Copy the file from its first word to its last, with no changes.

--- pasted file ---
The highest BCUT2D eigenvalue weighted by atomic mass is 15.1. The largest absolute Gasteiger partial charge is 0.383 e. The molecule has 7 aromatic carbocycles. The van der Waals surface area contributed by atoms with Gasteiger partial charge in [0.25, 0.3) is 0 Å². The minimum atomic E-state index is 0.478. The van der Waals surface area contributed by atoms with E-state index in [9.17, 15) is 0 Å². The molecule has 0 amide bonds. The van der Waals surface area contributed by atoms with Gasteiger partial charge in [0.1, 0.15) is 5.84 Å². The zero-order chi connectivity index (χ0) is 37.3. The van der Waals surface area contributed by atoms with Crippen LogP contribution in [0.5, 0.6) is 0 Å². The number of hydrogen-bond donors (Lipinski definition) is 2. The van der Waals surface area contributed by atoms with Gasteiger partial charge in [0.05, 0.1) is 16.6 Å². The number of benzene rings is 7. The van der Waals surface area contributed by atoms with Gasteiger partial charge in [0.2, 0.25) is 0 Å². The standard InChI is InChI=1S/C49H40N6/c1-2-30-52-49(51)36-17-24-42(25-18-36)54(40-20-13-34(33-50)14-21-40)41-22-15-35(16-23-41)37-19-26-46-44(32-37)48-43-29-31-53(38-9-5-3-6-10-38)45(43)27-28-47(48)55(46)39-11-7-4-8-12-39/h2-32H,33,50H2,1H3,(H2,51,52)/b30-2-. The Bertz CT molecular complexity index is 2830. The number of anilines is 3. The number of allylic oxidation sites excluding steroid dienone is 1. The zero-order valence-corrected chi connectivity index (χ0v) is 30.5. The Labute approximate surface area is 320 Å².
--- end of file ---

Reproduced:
The highest BCUT2D eigenvalue weighted by atomic mass is 15.1. The largest absolute Gasteiger partial charge is 0.383 e. The molecule has 7 aromatic carbocycles. The van der Waals surface area contributed by atoms with Gasteiger partial charge in [0.25, 0.3) is 0 Å². The minimum atomic E-state index is 0.478. The van der Waals surface area contributed by atoms with E-state index in [9.17, 15) is 0 Å². The molecule has 0 amide bonds. The van der Waals surface area contributed by atoms with Gasteiger partial charge in [0.1, 0.15) is 5.84 Å². The zero-order chi connectivity index (χ0) is 37.3. The van der Waals surface area contributed by atoms with Crippen LogP contribution in [0.5, 0.6) is 0 Å². The number of hydrogen-bond donors (Lipinski definition) is 2. The van der Waals surface area contributed by atoms with Gasteiger partial charge in [0.05, 0.1) is 16.6 Å². The number of benzene rings is 7. The van der Waals surface area contributed by atoms with Gasteiger partial charge in [0.2, 0.25) is 0 Å². The standard InChI is InChI=1S/C49H40N6/c1-2-30-52-49(51)36-17-24-42(25-18-36)54(40-20-13-34(33-50)14-21-40)41-22-15-35(16-23-41)37-19-26-46-44(32-37)48-43-29-31-53(38-9-5-3-6-10-38)45(43)27-28-47(48)55(46)39-11-7-4-8-12-39/h2-32H,33,50H2,1H3,(H2,51,52)/b30-2-. The Bertz CT molecular complexity index is 2830. The number of anilines is 3. The number of allylic oxidation sites excluding steroid dienone is 1. The zero-order valence-corrected chi connectivity index (χ0v) is 30.5. The Labute approximate surface area is 320 Å².